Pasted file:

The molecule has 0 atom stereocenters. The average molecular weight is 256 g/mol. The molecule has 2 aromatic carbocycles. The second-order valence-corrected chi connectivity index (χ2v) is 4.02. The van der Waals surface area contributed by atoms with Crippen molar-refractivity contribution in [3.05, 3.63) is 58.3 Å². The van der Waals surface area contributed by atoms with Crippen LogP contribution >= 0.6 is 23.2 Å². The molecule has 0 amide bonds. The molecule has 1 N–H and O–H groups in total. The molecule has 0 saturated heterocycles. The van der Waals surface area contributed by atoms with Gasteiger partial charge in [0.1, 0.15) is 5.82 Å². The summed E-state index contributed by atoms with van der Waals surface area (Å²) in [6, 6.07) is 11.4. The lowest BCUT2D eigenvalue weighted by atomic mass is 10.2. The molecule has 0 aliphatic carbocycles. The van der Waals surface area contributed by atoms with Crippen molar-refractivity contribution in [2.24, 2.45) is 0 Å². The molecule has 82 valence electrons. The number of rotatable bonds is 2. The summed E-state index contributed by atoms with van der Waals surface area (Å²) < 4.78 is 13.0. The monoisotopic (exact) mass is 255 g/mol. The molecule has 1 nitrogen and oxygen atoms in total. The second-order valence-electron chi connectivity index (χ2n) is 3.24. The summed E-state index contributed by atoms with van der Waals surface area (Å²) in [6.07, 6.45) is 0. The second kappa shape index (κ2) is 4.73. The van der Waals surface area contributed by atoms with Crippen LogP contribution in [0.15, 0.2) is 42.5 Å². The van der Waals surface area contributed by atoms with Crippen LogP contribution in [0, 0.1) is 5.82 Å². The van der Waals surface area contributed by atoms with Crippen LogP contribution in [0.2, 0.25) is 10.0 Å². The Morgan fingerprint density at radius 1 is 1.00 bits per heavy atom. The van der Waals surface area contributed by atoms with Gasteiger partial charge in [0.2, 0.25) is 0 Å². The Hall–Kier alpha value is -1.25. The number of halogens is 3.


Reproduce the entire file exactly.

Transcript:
The molecule has 0 atom stereocenters. The average molecular weight is 256 g/mol. The molecule has 2 aromatic carbocycles. The second-order valence-corrected chi connectivity index (χ2v) is 4.02. The van der Waals surface area contributed by atoms with Crippen molar-refractivity contribution in [3.05, 3.63) is 58.3 Å². The van der Waals surface area contributed by atoms with Crippen LogP contribution >= 0.6 is 23.2 Å². The molecule has 0 amide bonds. The molecule has 1 N–H and O–H groups in total. The molecule has 0 saturated heterocycles. The van der Waals surface area contributed by atoms with Gasteiger partial charge in [0.1, 0.15) is 5.82 Å². The summed E-state index contributed by atoms with van der Waals surface area (Å²) in [6, 6.07) is 11.4. The lowest BCUT2D eigenvalue weighted by atomic mass is 10.2. The molecule has 0 aliphatic carbocycles. The van der Waals surface area contributed by atoms with Crippen molar-refractivity contribution in [2.24, 2.45) is 0 Å². The molecule has 82 valence electrons. The number of rotatable bonds is 2. The summed E-state index contributed by atoms with van der Waals surface area (Å²) < 4.78 is 13.0. The monoisotopic (exact) mass is 255 g/mol. The molecule has 1 nitrogen and oxygen atoms in total. The second-order valence-electron chi connectivity index (χ2n) is 3.24. The summed E-state index contributed by atoms with van der Waals surface area (Å²) in [6.07, 6.45) is 0. The second kappa shape index (κ2) is 4.73. The van der Waals surface area contributed by atoms with Crippen LogP contribution in [0.15, 0.2) is 42.5 Å². The van der Waals surface area contributed by atoms with Crippen LogP contribution in [0, 0.1) is 5.82 Å². The van der Waals surface area contributed by atoms with Crippen LogP contribution in [0.2, 0.25) is 10.0 Å². The Morgan fingerprint density at radius 1 is 1.00 bits per heavy atom. The van der Waals surface area contributed by atoms with Gasteiger partial charge in [0.2, 0.25) is 0 Å². The Hall–Kier alpha value is -1.25. The number of halogens is 3.